Performing as Kerosin95, Kathrin Kolleritsch will heat up the disco in the Volkshalle at 1 am with political rap. In this interview she speaks about invisible identities and an antithesis to tough gangsta rap.
When Kathrin Kolleritsch, alias Kerosin95, enters the stage, nobody stands still anymore. Energetically she jumps around, yet her voice – which can also be heard in her new collaboration “My Ugly Clementine” together with Mira Lu Kovacs (Schmieds Puls), Sophie Lindinger (Leyya) and Nastasja Ronck (Lucid Kid) – is not suffering from that movement. For Kerosin is “Nicht immer taktvoll, doch stets im Rhythmus des Metronoms” (a German play on words meaning: “not always discreet but in the rhythm of the metronome”), which is how she describes herself in her Single “Außen hart innen flauschig”.
Your texts are playful and funny, at the same time you never leave out a certain sense of social criticism. How does that go together? For me, social criticism goes hand in hand with humour, irony and more serious moments. Playing with it in my lyrics is a lot of fun for me. And this is a way I can be critical – towards myself or the world. I could definitely never do without my “Schmäh”, my wit.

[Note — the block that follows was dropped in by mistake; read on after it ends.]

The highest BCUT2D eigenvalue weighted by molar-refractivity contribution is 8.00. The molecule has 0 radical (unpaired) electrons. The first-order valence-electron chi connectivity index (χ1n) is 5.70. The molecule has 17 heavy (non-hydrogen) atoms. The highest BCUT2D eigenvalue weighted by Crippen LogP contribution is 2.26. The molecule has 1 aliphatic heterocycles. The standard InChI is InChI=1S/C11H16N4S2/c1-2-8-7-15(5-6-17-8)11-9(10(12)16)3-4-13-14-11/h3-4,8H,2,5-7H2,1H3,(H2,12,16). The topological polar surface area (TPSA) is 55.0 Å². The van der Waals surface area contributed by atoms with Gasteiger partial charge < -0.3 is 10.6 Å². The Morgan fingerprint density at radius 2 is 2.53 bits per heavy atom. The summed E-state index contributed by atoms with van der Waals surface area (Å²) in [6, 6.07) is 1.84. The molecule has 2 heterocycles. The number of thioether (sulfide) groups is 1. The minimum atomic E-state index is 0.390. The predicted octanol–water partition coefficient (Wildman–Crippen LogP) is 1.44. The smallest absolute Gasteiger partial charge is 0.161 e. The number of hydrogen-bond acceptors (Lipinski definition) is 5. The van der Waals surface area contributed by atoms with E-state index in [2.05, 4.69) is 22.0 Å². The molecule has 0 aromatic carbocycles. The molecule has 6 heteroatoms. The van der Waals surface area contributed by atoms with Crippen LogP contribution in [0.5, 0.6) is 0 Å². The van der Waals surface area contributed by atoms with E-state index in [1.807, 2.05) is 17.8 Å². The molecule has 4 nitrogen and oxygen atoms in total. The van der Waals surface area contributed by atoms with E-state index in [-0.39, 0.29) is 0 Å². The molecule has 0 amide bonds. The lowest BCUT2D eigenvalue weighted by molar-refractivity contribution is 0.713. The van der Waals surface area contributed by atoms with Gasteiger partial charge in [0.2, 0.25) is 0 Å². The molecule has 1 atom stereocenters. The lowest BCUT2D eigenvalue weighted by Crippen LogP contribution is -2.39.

You said in another interview that “anger” is one of the driving forces behind Kerosin95. What makes you angry right now?
Yes, anger is one of the driving forces for art. But not the only one. Many things make me angry: Current power relations, some people who do not question their privileges or simply ignore them, and the patriarchy – always. I am also angry at my self sometimes, my habits and racisms, which are deeply rooted. But this anger is very constructive for me. It helps me to understand the world and myself and to do something about it. Thereby I am not less angry but I am merging it into texts. Expressing myself through those and being loud gives me the feeling that I can actually change something within myself.
With rappers like Ebow, Keke and EsRap, the Austrian rap scene has also changed in terms of gender. You do not see yourself as female. How visible are queer* identities in the music scene?
Some things are changing in Austria but queer* identities are still very underrepresented in the musical landscape. Festivals, line-ups or nominations for the Amadeus (Austrian music award) are still nominated by white and cis-males. That is a pity and a bit embarassing because there are so many great artists* which are not seen or heard! Making queer* identities visible is very important and essential for everyone. And it shouldn’t just be the task of the people who are affected by it themselves.
Interview: Katharina Kropshofer
Photo: Hannah Fasching
P.S: You can find the complete interview in the ball magazine, which will be handed out at the end of the ballnight to all visitors and will also be available for download the next morning.